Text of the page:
June..A blog by Andy Hirons. Outdoor events and soil compaction
Music festivals, open-air cinema, outdoor theatre, and other community events are increasingly popular, and with good reason. Who wouldn’t enjoy a picnic listening to a great local (or international) artist, appreciate a natural backdrop to a play or enjoy art installations hidden within the nooks and crannies of their local park. Of course, it is right that our parks and gardens are used to enrich culture in this way. In fact, at least some managers of these areas are under significant pressure to make the most of public outreach and commercial opportunities afforded by parks and gardens.
Most of us recognise the societal value associated with using parks and gardens for outdoor events. However, almost without exception, these events risk serious damage to the trees found on these sites. Perhaps the most significant concern relates to soil compaction caused by foot and vehicular traffic associated with these events (Figure 1). Indeed, in some cases we seem to, quite literately, love our parks to death. In light of this, I thought it would be helpful to briefly explore some of the ways soil compaction is damaging to trees and some approaches that can be taken to ameliorate the damage.
Figure 1: Soil compaction associated with foot traffic. ©Andrew Hirons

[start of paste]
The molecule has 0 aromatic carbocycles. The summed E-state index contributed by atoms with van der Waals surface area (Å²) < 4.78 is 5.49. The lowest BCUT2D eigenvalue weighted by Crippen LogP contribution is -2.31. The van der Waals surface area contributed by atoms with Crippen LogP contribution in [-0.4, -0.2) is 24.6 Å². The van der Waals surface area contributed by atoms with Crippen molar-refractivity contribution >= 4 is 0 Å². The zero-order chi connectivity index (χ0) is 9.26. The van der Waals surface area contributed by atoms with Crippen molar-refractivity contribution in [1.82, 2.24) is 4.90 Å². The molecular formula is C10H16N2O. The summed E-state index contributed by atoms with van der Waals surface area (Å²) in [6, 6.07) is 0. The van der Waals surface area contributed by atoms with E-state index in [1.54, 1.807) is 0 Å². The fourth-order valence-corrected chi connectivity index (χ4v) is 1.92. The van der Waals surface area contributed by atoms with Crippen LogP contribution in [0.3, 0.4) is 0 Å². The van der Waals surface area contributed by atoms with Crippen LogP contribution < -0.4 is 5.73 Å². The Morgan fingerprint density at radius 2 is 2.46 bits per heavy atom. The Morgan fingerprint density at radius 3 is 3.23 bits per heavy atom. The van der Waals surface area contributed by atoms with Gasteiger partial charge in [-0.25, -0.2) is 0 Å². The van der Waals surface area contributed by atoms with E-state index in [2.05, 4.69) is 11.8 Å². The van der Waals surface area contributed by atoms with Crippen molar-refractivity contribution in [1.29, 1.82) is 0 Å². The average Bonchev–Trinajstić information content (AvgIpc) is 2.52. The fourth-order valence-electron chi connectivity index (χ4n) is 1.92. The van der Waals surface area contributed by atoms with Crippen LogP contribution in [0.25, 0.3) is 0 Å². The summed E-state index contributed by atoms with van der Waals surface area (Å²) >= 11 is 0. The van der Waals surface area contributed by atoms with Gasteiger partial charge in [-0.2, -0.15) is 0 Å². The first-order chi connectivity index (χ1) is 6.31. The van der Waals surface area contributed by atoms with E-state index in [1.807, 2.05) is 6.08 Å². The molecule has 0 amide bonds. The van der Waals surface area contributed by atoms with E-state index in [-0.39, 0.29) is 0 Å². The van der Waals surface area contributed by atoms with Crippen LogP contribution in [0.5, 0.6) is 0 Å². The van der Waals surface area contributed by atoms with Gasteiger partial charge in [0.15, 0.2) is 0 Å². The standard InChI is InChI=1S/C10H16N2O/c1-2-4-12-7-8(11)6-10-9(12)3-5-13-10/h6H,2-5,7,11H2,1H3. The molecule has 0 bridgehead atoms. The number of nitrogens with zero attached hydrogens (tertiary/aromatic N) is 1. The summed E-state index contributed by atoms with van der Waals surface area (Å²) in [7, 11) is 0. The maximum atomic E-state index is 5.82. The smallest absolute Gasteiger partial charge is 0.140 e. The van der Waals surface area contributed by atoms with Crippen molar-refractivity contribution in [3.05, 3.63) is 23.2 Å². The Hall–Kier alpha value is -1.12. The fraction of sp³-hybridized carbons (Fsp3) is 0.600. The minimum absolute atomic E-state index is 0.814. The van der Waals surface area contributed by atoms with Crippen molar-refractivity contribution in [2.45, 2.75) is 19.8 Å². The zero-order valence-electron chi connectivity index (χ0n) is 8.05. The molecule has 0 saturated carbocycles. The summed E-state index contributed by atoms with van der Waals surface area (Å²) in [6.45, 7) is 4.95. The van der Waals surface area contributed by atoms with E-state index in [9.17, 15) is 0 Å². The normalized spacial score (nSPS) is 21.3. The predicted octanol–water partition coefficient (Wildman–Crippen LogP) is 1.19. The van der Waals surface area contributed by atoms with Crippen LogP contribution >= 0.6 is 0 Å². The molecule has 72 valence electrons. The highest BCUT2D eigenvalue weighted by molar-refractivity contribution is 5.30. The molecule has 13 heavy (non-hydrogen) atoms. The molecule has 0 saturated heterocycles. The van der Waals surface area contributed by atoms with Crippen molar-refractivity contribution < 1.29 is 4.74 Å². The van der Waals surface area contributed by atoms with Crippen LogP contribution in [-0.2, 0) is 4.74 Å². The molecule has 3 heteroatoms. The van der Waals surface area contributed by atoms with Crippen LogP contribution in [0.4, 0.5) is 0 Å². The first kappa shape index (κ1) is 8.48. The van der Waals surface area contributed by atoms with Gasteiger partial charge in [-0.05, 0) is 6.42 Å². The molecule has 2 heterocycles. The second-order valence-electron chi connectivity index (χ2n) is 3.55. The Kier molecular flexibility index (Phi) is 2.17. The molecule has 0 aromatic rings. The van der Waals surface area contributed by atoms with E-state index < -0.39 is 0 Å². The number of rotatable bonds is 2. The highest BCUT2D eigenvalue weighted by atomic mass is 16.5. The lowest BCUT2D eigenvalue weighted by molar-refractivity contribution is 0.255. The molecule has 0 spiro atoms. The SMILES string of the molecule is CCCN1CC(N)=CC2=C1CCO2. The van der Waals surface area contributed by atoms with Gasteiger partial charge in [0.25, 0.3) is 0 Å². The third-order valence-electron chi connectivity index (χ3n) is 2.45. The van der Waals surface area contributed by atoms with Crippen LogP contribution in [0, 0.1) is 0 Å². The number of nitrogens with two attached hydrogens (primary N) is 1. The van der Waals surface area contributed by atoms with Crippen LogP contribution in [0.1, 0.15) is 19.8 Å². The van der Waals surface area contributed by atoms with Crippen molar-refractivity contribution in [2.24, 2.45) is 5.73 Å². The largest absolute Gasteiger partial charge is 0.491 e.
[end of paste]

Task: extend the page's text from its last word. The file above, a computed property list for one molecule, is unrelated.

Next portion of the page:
Damaging levels of soil compaction are very rarely a feature of natural forest ecosystems. However, soil compaction is widespread in amenity landscapes and should be a major concern for those managing trees.
We usually measure the level of soil compaction by measuring the bulk density of the soil i.e. the mass of soil in a known volume of soil. We usually measure this in grams per cubic cm (g cm-3) even if scientific convention suggests kilograms per cubic metre (kg m-3) is more appropriate. [It gives the same number so it is probably not worth the argument in most cases.] In healthy forest soils, the bulk density will be less than 1.2 g cm-3. In these soils, roots are not physically restricted from developing and the soil is well-aerated. However, both foot and vehicular traffic can substantially increase the bulk density so that the soil becomes seriously restrictive for root development. This is best described as an increase in soil strength (usually measured in MPa) but it is important to acknowledge that it is not the same as bulk density.